Fortunately, there’s no law that states you must celebrate Valentine’s Day on Feb. 14, and my bank account and I are thankful for that. In light of the love tax, planning ahead or celebrating late are less stressful, cheaper options that can keep you out of the red.

How to Plan an Early Valentine’s Celebration

If you’re on a budget or don’t want to kill the mood by fighting crowds, consider getting your shopping done early.

Some local florists may offer early-bird specials. At Green Bench, for example, Craft offered a $30 off 18 long-stem red roses ordered more than a week before the holiday.

You can also avoid 1-800-Flowers’ surcharge for Valentine’s Day delivery by having flowers delivered the day before at no extra charge. Some florists will also discount or waive their delivery fees if you’ll accept delivery on a day other than Valentine’s Day.

Getting ahead of the game can also save you money on sweets. The cheapest day to buy chocolate leading up to the Valentine’s Day is Feb. 8. You’d better hurry!

What to Know if You’re Celebrating Late

Indulge your sweetheart but also get the most bang for your buck by delaying your celebration a bit. In the days following Valentine’s Day, eager grocers, drugstores and florists cut major deals to empty their shelves of outdated holiday goods.

The discounts begin on Feb. 15, when candy, chocolate and other Valentine’s Day goodies go on clearance. The discounts tend to start lower — around 25% — but they can get up to 75-90% as the days and weeks pass. Personally, I look forward to this deep discount every year and treat myself with the likes of Godiva and Lindt Lindor truffles. Ain’t no shame in my game.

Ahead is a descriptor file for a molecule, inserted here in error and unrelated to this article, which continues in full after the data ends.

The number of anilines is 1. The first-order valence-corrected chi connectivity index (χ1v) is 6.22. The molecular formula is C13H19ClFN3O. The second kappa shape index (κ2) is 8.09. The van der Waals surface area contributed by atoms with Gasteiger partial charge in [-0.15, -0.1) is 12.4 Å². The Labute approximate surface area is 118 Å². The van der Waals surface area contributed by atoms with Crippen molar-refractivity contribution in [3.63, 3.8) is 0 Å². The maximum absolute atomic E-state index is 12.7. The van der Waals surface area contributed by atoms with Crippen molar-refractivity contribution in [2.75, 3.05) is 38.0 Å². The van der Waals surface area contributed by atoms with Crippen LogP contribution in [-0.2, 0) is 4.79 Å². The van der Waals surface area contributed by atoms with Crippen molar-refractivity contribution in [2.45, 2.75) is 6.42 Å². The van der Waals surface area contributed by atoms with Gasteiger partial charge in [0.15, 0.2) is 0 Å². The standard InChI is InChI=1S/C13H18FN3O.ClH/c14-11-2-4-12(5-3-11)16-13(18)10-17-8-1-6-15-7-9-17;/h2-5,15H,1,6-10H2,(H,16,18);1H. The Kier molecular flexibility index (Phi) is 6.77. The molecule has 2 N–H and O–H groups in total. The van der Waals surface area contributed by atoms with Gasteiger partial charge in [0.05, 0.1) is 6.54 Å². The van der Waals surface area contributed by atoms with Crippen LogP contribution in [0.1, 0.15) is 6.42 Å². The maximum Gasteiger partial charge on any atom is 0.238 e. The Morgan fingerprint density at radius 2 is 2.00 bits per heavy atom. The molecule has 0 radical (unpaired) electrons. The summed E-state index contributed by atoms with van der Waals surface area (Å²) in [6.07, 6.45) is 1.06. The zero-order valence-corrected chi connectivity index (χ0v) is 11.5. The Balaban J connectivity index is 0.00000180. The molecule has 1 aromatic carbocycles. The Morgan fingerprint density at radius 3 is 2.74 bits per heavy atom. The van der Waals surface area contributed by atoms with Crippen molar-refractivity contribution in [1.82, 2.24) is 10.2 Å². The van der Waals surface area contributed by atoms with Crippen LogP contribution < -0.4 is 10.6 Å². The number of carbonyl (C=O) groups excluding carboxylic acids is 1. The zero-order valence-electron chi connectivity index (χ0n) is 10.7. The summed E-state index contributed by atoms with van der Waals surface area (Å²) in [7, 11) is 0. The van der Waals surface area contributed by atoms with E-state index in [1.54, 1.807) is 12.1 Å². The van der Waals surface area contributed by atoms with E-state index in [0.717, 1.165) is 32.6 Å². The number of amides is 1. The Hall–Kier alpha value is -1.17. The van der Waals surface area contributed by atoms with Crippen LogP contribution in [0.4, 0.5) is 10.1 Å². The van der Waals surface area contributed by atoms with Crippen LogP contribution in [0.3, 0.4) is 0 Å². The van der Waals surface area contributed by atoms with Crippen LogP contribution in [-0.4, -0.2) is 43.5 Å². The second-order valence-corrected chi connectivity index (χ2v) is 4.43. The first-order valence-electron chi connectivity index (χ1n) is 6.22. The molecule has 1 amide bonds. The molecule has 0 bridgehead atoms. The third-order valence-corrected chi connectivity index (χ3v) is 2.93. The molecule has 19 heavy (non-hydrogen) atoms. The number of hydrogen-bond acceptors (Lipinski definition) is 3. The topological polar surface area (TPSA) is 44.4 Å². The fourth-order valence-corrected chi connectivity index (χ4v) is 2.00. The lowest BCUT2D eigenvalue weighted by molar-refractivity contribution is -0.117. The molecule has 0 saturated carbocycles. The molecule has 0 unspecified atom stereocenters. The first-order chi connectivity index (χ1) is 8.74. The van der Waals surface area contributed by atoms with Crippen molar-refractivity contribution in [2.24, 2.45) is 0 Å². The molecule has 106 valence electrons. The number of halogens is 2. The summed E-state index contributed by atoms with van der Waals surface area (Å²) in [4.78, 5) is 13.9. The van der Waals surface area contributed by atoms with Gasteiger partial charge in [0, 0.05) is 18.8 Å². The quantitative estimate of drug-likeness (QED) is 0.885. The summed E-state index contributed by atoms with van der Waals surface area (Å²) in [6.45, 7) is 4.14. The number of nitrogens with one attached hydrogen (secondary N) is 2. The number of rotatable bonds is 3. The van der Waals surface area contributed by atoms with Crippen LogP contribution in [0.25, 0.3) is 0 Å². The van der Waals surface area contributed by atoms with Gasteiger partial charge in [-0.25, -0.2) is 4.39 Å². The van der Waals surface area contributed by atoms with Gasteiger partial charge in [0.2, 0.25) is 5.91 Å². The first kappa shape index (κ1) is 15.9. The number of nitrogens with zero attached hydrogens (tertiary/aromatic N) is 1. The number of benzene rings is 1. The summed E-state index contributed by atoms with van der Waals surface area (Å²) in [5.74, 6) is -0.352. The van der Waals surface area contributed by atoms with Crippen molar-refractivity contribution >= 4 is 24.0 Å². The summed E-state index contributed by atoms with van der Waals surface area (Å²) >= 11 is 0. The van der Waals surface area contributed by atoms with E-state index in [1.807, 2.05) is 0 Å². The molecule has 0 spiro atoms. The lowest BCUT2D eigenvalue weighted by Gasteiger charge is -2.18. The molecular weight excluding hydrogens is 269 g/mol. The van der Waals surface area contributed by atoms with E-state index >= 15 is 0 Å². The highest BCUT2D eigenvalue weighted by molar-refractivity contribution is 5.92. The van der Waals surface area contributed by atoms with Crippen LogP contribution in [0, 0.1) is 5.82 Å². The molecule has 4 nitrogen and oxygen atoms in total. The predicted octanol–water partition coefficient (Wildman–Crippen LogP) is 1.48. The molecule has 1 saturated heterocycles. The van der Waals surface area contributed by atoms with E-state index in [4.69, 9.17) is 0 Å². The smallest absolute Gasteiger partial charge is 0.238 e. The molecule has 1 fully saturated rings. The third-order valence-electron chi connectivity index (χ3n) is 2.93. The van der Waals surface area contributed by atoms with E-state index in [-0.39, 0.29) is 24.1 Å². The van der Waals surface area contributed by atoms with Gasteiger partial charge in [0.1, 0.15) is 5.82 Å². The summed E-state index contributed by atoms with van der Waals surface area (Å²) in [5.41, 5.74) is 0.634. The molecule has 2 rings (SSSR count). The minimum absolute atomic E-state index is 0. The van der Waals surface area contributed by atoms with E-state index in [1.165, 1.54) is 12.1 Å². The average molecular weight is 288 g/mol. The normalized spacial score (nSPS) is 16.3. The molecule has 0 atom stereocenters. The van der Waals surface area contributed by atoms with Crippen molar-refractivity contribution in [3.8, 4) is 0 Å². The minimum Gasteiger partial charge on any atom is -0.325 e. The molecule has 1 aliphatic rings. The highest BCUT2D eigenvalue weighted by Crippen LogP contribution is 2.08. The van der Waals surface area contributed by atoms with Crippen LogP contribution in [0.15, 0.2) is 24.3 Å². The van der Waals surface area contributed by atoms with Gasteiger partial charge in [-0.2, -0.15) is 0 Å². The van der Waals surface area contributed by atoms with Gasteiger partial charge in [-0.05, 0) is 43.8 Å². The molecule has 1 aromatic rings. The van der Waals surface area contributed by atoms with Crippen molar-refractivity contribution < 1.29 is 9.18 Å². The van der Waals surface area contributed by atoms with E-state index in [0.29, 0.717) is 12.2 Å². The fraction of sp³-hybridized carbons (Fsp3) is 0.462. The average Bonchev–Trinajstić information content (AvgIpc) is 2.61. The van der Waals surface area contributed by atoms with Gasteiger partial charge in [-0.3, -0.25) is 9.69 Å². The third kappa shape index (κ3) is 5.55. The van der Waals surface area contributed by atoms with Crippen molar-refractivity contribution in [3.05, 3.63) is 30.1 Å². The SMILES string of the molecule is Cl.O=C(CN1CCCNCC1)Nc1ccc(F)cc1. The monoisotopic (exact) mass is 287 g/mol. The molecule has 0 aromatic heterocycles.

You can also find discounted flowers after Valentine’s Day, but Craft says to be leery of the deals you pluck because the flowers you get a day or two after Valentine’s Day might be low-quality surplus that shops are trying to offload.

Craft said most florists restock their supplies shortly after Valentine’s Day, and prices could come down within a week. Keep in mind, though, it could take up to two weeks for prices to return to normal after demand has “flowered out.”

So, When Should We Celebrate Valentine’s Day?

Maybe your boo wouldn’t be thrilled with a belated Valentine’s Day, or maybe an early one could be a special surprise. Just be sure to choose wisely and talk to your partner, especially if you’re shooting for after, because no amount of money is worth renting a doghouse.

Celebrating early or late can happen out of necessity can turn into a fun annual tradition. Being a rebel can feel funny, but it’s totally acceptable to break tradition and save money for the bigger picture. You lovebirds might actually remain in love instead of falling into debt.

And if you’re a hopeless romantic or your love insists on celebrating on Valentine’s Day, go for it, but know you don’t have to break the bank.

I’ve always asked my significant other to skip the Valentine’s Day hype and surprise me on any other day of the year. This way it’s cheaper and a bigger surprise. Something about that seems more genuine to me than gas station roses, crowded restaurants and awkward romantic gestures. Just give me Chinese delivery and Netflix on Feb. 14!

Money can’t buy you love, but it can buy you some heart-shaped savings.

Stephanie Bolling is a staff writer at The Penny Hoarder. She’s head over heels for skipping tradition and saving money.

Penny Hoarder data journalist Alex Mahadevan contributed to this article. When’s Valentine’s Day, again?